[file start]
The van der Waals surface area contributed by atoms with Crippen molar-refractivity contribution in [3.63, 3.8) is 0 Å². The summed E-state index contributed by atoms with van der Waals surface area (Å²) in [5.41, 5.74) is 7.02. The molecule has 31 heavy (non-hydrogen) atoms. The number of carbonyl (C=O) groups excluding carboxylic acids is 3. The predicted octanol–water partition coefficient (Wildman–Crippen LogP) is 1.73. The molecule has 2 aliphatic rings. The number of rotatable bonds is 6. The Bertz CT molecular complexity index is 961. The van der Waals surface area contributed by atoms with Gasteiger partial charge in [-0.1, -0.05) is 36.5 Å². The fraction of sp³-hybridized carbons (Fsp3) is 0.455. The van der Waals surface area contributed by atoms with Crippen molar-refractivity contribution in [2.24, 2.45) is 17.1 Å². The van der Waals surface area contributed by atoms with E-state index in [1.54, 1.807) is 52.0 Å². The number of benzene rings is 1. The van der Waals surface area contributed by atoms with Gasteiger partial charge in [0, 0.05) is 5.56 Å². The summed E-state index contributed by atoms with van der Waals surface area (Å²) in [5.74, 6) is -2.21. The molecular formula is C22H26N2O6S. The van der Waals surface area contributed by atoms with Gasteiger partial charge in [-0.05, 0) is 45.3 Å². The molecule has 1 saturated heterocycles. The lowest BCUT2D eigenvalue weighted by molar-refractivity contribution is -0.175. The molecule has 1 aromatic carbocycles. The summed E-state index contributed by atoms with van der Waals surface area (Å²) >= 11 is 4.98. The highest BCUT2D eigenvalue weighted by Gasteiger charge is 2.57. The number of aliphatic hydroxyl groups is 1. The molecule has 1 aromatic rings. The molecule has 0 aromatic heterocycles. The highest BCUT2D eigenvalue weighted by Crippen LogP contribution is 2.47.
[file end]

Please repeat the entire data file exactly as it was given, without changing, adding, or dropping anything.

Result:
The van der Waals surface area contributed by atoms with Crippen molar-refractivity contribution in [3.63, 3.8) is 0 Å². The summed E-state index contributed by atoms with van der Waals surface area (Å²) in [5.41, 5.74) is 7.02. The molecule has 31 heavy (non-hydrogen) atoms. The number of carbonyl (C=O) groups excluding carboxylic acids is 3. The predicted octanol–water partition coefficient (Wildman–Crippen LogP) is 1.73. The molecule has 2 aliphatic rings. The number of rotatable bonds is 6. The Bertz CT molecular complexity index is 961. The van der Waals surface area contributed by atoms with Gasteiger partial charge in [-0.1, -0.05) is 36.5 Å². The fraction of sp³-hybridized carbons (Fsp3) is 0.455. The van der Waals surface area contributed by atoms with Crippen molar-refractivity contribution in [2.24, 2.45) is 17.1 Å². The van der Waals surface area contributed by atoms with E-state index in [1.54, 1.807) is 52.0 Å². The number of benzene rings is 1. The van der Waals surface area contributed by atoms with Gasteiger partial charge in [0, 0.05) is 5.56 Å². The summed E-state index contributed by atoms with van der Waals surface area (Å²) in [5.74, 6) is -2.21. The molecular formula is C22H26N2O6S. The van der Waals surface area contributed by atoms with Gasteiger partial charge in [-0.05, 0) is 45.3 Å². The molecule has 1 saturated heterocycles. The lowest BCUT2D eigenvalue weighted by molar-refractivity contribution is -0.175. The molecule has 1 aromatic carbocycles. The summed E-state index contributed by atoms with van der Waals surface area (Å²) >= 11 is 4.98. The highest BCUT2D eigenvalue weighted by Gasteiger charge is 2.57. The number of aliphatic hydroxyl groups is 1. The molecule has 1 aromatic rings. The molecule has 0 aromatic heterocycles. The highest BCUT2D eigenvalue weighted by Crippen LogP contribution is 2.47.